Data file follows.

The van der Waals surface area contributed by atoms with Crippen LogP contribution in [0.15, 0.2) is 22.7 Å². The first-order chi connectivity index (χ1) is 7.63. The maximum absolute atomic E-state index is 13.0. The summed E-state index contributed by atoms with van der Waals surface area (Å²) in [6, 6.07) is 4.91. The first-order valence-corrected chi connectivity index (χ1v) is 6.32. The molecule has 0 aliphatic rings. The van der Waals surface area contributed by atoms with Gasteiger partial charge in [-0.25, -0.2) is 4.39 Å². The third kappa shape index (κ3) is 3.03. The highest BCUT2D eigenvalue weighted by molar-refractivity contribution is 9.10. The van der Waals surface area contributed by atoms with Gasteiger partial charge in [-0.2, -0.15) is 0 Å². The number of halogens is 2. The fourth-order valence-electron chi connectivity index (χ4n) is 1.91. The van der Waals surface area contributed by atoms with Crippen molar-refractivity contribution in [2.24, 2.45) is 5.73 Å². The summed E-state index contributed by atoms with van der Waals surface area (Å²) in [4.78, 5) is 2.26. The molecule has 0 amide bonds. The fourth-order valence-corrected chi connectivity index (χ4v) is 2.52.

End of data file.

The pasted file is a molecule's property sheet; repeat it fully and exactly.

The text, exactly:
The van der Waals surface area contributed by atoms with Crippen LogP contribution in [0.15, 0.2) is 22.7 Å². The first-order chi connectivity index (χ1) is 7.63. The maximum absolute atomic E-state index is 13.0. The summed E-state index contributed by atoms with van der Waals surface area (Å²) in [6, 6.07) is 4.91. The first-order valence-corrected chi connectivity index (χ1v) is 6.32. The molecule has 0 aliphatic rings. The van der Waals surface area contributed by atoms with Gasteiger partial charge in [-0.25, -0.2) is 4.39 Å². The third kappa shape index (κ3) is 3.03. The highest BCUT2D eigenvalue weighted by molar-refractivity contribution is 9.10. The van der Waals surface area contributed by atoms with Gasteiger partial charge in [-0.2, -0.15) is 0 Å². The number of halogens is 2. The fourth-order valence-electron chi connectivity index (χ4n) is 1.91. The van der Waals surface area contributed by atoms with Crippen molar-refractivity contribution in [2.24, 2.45) is 5.73 Å². The summed E-state index contributed by atoms with van der Waals surface area (Å²) in [4.78, 5) is 2.26. The molecule has 0 amide bonds. The fourth-order valence-corrected chi connectivity index (χ4v) is 2.52.